George Galloway, a former member of the British Parliament who was refused entry to Canada for a year-and-a-half has announced he is planning on suing Canadian Citizenship, Immigration and Multiculturalism Minister Jason Kenney as well as the Canadian government for damaging his reputation.
Galloway was active in British Parliament and is known for his opinions on the Palestine-Israel conflict, for which he is a supporter of the Palestinian side that also holds anti-war views.
In March of 2009, while Galloway was on a lecture tour that had planned stops at a number of Universities in major cities across Canada, he was informed by the Canada Border Services Agency that he was banned from the country. The reason was his recent donation of GBP$ 25,000 to a Palestinian aid group governed by Hamas, which is on the Canadian list of terrorist organizations. Galloway is also currently banned in Egypt for similar reasons related to the Palestine-Israel conflict.
A judge overturned the ban this week, and Galloway held a press conference at which he stated that his lawyers were in the middle of preparing paperwork to launch a lawsuit against Kenney and the Canadian government for damaging his reputation.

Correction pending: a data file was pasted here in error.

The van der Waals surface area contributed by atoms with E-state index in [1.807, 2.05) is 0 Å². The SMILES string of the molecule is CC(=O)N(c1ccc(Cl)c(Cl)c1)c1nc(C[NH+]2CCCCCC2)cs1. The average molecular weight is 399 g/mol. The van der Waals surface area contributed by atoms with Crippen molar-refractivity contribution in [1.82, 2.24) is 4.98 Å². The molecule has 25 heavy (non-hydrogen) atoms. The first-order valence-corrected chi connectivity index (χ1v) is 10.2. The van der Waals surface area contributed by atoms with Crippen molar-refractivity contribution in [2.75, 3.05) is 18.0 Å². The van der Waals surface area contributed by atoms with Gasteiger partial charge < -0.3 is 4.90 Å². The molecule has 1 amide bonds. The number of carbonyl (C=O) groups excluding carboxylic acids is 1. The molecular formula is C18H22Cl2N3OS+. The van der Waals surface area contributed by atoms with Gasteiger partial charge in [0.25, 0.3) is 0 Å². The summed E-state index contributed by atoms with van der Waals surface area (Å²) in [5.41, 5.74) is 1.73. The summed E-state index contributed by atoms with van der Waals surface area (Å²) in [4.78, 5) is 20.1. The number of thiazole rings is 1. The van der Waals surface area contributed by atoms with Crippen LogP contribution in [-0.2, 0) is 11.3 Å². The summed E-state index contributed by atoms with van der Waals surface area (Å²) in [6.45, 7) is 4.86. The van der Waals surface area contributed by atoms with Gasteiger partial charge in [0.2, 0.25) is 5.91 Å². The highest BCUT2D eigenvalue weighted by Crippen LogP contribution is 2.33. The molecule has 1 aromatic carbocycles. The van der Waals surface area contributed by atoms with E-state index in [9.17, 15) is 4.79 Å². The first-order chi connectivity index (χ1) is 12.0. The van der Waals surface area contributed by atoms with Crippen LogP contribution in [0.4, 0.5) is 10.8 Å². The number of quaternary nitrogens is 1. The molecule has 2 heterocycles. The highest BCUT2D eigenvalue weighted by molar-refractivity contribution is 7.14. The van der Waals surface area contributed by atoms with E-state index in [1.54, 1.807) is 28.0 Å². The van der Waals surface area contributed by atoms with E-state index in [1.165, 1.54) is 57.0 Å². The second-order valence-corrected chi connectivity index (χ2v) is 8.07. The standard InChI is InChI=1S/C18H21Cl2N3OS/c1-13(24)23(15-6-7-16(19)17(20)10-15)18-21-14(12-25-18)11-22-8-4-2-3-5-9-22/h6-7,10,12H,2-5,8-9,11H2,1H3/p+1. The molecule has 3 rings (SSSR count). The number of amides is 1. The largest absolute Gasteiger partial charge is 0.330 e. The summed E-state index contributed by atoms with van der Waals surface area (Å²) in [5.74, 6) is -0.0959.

“Jason Kenney, you can run but you can’t hide,” he said, “let me make this clear, I am not, nor have I ever been a terrorist or a supporter of terrorism or any kind of a security threat to Canada. But I think I am a threat to Jason Kenney’s political career, and I intend to continue to be so until he’s gone.”
Immigration Regulations give the Minister the power to refuse entry persons who have criminal records, are members of a designated terrorist organization and have certain medical issues. However, in the case of Galloway and his alleged activities in fund raising for Hamas and giving lectures in support of the Palestinian cause, make a “hard case” for denying him entry.
Clearly, if this was just a case of speech alone, I do not think the CBSA has grounds for refusing Galloway to Canada. Just because the majority of Canadians may find his “rantings” offensive, is no reason to censor him or restrict his mobility. We live in a democracy. However, if there are reasonable grounds to believe that he took action beyond speech towards helping Hamas, that is another story.
The facts here are not that clear and perhaps Canada rushed to judgment in Galloway’s case and now the predicable backlash is in full force. And so being denied entry to Canada was the best thing to happen to Galloway who is now more popular than ever.